NFL 2K2
Genre Sport -> Sport
Today's Rank 16610
Homepage
USA
Date N/A
Publisher Sega
UK
Date N/A
Publisher N/A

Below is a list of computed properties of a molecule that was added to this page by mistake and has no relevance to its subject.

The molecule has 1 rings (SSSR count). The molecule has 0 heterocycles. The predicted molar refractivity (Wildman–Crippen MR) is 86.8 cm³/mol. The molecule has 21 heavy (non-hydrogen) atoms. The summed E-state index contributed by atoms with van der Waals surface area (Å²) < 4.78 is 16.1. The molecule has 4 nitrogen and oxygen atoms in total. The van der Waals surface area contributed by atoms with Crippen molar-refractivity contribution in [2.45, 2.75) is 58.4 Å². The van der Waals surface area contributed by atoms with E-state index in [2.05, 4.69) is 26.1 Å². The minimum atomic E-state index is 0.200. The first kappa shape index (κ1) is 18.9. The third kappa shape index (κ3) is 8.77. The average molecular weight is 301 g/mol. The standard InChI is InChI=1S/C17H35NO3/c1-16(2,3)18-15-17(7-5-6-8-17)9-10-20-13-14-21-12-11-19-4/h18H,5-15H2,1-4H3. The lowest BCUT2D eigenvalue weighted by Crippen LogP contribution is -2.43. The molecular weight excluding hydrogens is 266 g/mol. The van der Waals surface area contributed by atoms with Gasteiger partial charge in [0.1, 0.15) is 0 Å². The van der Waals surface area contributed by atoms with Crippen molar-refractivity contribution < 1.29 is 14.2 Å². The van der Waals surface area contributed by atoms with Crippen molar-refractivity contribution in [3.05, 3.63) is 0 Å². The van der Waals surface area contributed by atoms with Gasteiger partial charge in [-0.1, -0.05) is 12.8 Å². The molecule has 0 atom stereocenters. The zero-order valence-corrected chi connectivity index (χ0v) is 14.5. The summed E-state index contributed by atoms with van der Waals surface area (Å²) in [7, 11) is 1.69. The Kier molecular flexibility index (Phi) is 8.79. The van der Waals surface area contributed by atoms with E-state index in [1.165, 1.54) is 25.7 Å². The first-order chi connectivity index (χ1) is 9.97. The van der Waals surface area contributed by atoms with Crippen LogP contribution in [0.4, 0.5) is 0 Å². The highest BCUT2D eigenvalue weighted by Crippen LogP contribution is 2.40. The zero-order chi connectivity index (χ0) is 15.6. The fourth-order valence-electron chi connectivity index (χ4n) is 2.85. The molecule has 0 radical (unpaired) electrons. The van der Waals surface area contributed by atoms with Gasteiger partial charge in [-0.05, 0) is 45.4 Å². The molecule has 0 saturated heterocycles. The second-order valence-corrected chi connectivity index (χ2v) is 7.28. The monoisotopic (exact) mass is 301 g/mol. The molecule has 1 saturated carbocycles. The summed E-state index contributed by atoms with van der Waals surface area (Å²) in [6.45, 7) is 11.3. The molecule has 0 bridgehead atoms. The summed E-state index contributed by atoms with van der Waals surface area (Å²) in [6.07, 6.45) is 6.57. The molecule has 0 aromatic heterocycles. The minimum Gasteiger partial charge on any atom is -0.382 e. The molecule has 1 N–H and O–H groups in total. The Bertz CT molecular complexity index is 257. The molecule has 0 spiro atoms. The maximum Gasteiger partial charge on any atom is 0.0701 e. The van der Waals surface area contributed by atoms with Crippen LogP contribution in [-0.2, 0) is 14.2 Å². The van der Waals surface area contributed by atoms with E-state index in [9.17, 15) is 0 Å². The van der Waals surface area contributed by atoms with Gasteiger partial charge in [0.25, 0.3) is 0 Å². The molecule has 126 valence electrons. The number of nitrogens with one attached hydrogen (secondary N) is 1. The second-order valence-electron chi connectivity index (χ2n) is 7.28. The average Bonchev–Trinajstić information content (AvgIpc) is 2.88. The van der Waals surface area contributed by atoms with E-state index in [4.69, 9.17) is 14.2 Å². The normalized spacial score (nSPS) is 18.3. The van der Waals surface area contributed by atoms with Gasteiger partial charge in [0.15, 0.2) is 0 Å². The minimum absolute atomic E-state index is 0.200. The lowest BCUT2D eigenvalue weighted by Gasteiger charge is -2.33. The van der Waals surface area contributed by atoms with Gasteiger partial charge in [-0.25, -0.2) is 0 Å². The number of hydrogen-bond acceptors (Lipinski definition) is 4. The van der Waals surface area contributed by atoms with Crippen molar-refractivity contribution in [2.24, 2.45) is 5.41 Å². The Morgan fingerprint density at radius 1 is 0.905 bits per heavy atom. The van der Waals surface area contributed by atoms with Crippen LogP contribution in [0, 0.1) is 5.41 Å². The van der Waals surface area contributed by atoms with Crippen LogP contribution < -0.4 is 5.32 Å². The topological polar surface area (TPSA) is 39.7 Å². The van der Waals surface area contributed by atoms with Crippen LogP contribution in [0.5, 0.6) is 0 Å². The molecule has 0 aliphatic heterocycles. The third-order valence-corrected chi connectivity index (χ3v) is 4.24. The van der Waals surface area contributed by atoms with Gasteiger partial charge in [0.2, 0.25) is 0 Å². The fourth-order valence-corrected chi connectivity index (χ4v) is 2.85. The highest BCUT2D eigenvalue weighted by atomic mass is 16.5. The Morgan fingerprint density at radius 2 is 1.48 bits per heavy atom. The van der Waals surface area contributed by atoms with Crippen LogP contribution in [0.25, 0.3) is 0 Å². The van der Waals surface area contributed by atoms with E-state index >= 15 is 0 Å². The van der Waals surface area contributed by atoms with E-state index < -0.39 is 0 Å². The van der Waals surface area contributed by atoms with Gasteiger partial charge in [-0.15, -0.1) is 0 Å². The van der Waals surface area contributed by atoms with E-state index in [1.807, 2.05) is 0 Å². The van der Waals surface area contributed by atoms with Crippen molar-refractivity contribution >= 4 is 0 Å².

Visual Concepts created a huge stir with the original NFL 2K--the first football video game that actually looked like you were watching a game on TV. NFL 2K2, the third game in the series, still features the mind-boggling graphics, stunning player animations, and great play modes of the original. And, despite an often frustrating passing engine, it's still one of the best sports simulations around. You can play as any NFL team in a variety of modes: practice, tourney, exhibition, season, playoffs, franchise, fantasy, tutorial, and network (against up to seven other players nationwide). The franchise mode is again one of the game's strengths, as it offers a variety of scouting and free agency options, letting you customize your roster as a general manager based on the statistics and financial demands of actual players. Now you can learn what the Washington Redskins already know--the salary cap is a cruel mistress. The player animations are again the star of the show. There are literally dozens of potential endings to any collision in NFL 2K2, from stumbling five yards after a shoestring tackle to spinning dizzily between two linebackers to somersaulting through the air after stretching for a catch over the middle. And although the tackles can be spectacular, the game doesn't betray its simulation roots by making them too extreme. These aren't torn from the comics pages, as in some games. Sega Sports has talked up its new passing system quite a bit, and it is both challenging and intriguing--perfect for the hard-core simulation expert. Unfortunately, the rest of us are left struggling to complete 5 to 10 passes a game. Essentially, the game asks players to expertly anticipate routes and time the receiver's catch. This is no easy task in a fast-moving game such as this, as receivers routinely drop wide-open passes on the rare occasions they do get open, and you'll find your primary receiver blanketed by two or more defensive backs on most plays. The passing engine isn't overwhelmingly flawed, but average gamers will need some serious time to overcome the Ravens-like pass defense they'll face early on. The running game was the original NFL 2K's main weakness, and it remains the single biggest improvement over the evolution of the series. Sometimes running between the tackles in NFL 2K2 can be a tad too easy and running outside can be too challenging, but the game rewards players who see holes develop and are adept at cutbacks. It's the small details, though, that make NFL 2K2 the sports simulation triumph that it is. The commentary--although still prone to calling turnovers incorrectly--is first rate, the on-field player dialogue is highly entertaining, and even the stadium music and crowd chants add to the atmosphere rather than annoy. The game isn't necessarily worth an upgrade for people who already own NFL 2K1, as the improvements aren't dramatic (unless updated rosters are your main concern). But for football fans who want one of the best-looking sports simulations ever made--and who don't mind the initial frustration of lousy quarterback ratings--NFL 2K2 is a Hail Mary come true. --Rivers Janssen Pros: Unbelievable graphics, yet again Extremely responsive gameplay Cons: Gamers must have genuine football skills to complete a pass Improvements from NFL 2K1 are minimal
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